Displaced exhibited at ARTsPLACE in Annapolis Royal from July 23rd to August 27th, 2017.
“A weed is a plant that grows where man does not want it to grow, in grainfields, row crops, pastures, hayfields, lawns and other disturbed habitats. Many plants designated as weeds could not survive or occur in their present abundance if these artificial habitats did not exist. In fact we are largely responsible for creating a suitable environment for the growth of the plants that we are most anxious to eliminate.” – Clarence Frankton
Around the corner from where I live there is a park with two small baseball fields. My dog and I walk there daily, it’s a nice enclosed area where we play fetch. Since we moved to the area in September there has been a sign advertising the expansion of the two baseball fields into three professional sized fields. Early this year construction started, trucks came in and started removing the forested area that surrounded the little league fields. Now the area has been completely altered into a manicured sports field, complete with fences, batting cage and audience stands. Since the seed was rolled out a few months ago dandelions have started creeping their way in.
A field of grass heavily peppered with dandelions replaced the forest and it’s natural inhabitants. The dandelion (taraxacum officinale) was first introduced from Europe and has been naturalized in North America, now considered a pest to many homeowners, gardeners and landscapers. I wanted to embody this recreational space in these paintings, so I took inspiration from a photography process called anthotype. An anthotype photograph is made from an emulsion composed of plant pigments. This emulsion is applied to paper to create a light sensitive paper, usually an object of some sort is placed on top of this paper and then exposed to UV rays. Surrounding the object the pigment lightens and the end result is an image of the objects shadow. I chose to use this process but decided to use the emulsion created as paint. To directly connect the field to the paintings I harvested dandelions from the field. Because this medium isn’t archival, throughout the exhibition the paintings will slowly fade. The ephemerality of the paintings quietly acknowledges the threat of their environment, its inhabitants, and their disappearance. The lightening of the pigment returns the surface of the painting to its original form, a birch panel. What’s left is a consumer product of a forested place. Collecting the dandelions from this field connects the piece to the land to which these contemplations first arose.
The land we live on has been drastically altered in so many ways; we have molded a great percentage of the planet for both our necessity and amenity. My watercolour paintings are of endangered plants from the Nova Scotia affected by deforestation and urbanization of natural habitats. Displaced asks the viewer to contemplate these spaces by creating a dialogue between paintings. To imagine the conversations between the two different mediums and subject matters. I ask the viewer to draw connections between the deforested areas and the paintings of endangered plants, the consumption of land for commodity, and what the true cost of this consumption is.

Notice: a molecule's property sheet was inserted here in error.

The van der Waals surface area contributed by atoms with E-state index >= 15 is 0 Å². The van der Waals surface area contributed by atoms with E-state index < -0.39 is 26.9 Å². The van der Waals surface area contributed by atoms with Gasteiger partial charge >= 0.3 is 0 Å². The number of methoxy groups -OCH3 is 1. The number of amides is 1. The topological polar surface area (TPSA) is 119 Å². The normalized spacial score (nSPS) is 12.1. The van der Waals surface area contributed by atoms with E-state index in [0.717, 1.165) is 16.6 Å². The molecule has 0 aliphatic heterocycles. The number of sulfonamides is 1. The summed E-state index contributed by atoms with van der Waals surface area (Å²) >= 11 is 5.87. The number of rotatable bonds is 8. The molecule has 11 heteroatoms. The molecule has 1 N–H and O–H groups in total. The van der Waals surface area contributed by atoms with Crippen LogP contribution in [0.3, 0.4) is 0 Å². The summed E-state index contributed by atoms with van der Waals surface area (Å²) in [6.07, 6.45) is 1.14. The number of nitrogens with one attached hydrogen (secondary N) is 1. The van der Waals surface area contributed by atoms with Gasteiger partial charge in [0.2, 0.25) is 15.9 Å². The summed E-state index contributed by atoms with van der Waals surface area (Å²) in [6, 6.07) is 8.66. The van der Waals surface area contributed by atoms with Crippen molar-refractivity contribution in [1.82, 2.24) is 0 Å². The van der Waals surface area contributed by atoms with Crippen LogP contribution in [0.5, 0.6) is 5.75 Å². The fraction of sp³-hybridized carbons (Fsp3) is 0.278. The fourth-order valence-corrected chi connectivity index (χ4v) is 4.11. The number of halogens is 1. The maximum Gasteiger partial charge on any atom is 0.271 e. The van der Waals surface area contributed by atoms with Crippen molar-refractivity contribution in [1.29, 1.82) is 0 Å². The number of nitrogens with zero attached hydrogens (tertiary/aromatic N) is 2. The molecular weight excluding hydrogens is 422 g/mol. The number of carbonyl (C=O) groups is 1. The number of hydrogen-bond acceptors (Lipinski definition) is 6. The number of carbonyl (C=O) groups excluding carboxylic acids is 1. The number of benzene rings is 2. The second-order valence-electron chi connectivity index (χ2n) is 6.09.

The conceptual basis for my artistic practice is very much rooted in my identity as a woman of mixed Indigenous-European ancestry. My work explores Indigenous issues, such as land, place, identity, environmental discourses, and personal histories and concerns, using botanicals as metaphors for narrating these issues. Through researching both botanical migrations and Aboriginal histories I formed connections that speak to an alternative grand narrative involving the environment, westernization, globalization and Indigenous stories. My grandmother was a survivor of residential school. The residential school system stole so much from her and my family. My grandmother grew up without her culture or language and became ashamed and distant from her family and community. Intergenerational cultural loss is one of the many lasting impacts of residential schools and a theme that I explore in my work. Considering this, I have been trying to develop an understanding of how that cycle of violence and loss has impacted my identity, which I am still struggling to define, and I have employed botany as a metaphor to express my thoughts and feelings about colonial trauma but at the same time to activate Indigenous resilience. There are colonial connections between the academic collecting of botanicals and the study of cultures around the world. This research and collecting practices advanced academic disciplines such as anthropology, informed botany and geology, and was used to justify European exploration and conquest. I see parallels between the ways in which the environment (land, water, and plants) struggles and how Indigenous cultures strive to assert their sovereignty.